Geocoding and public health

I think Geocoding is one of the most central issues in GIS (science and systems) and yet is probably one of the less well understood issues for lay people and non-experts who use spatial data (along with map projections). As the authors mentioned, there has been research in public health and epidemiology on the accuracy of street addresses. In fact, a PhD student in my lab lead a research project on this very issue here in Montreal (Zinszer et al. 2010, cited below). The team found that address errors were present in about 10% of public health records, the same ones that were used to perform spatial analysis to look for space-time clustering of campylobacteriosis in Montreal. Geocoding has all kinds of repercussions in public health research; while errors are an issue, anyone who performs epidemiological research with administrative databases are prepared to have some amount of error. However, when the error becomes differential with respect to some factor of interest, this can result in a huge problem (bias). For example, as mentioned in the discussion, the accuracy of geocoding was differential between urban, suburban, and rural areas. There is a lot of spatial epi research done with the urban-rural health divide in mind, and differential accuracy in geocoded addresses like this could pose a huge problem. I think papers like this one by Roongpiboonsopit and Karimi are very useful for people outside of GIS because they help us understand the scope of the issue. I also think Roongpiboonsopit is a super awesome name.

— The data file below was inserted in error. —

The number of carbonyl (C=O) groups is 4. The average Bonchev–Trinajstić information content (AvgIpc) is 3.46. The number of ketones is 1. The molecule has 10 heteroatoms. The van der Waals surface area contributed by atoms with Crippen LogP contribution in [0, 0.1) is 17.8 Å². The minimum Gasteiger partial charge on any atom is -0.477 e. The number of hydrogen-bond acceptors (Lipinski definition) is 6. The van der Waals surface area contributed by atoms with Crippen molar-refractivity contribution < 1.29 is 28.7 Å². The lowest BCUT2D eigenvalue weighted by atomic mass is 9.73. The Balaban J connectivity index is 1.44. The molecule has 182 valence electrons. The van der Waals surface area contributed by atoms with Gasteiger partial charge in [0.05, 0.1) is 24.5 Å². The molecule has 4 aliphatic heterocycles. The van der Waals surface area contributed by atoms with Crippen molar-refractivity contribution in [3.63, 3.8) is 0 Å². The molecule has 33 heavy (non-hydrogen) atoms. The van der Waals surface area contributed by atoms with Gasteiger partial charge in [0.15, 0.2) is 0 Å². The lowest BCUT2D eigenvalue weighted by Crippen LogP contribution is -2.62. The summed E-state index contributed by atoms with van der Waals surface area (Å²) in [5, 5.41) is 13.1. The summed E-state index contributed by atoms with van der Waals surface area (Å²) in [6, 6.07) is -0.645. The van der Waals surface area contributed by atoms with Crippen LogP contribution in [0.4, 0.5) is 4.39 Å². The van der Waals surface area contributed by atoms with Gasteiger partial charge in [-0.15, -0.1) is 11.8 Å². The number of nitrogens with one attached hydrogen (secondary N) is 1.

Zinszer K, Jauvin C, Verma A, Bedard L, Allard R, Schwartzman K, de Montigny L, Charland K, Buckeridge DL (2010). Residential address errors in public health surveillance data: A description and analysis of the impact on geocoding. Spatial and Spatio-temporal Epidemiology. 1(2-3): 163-168.



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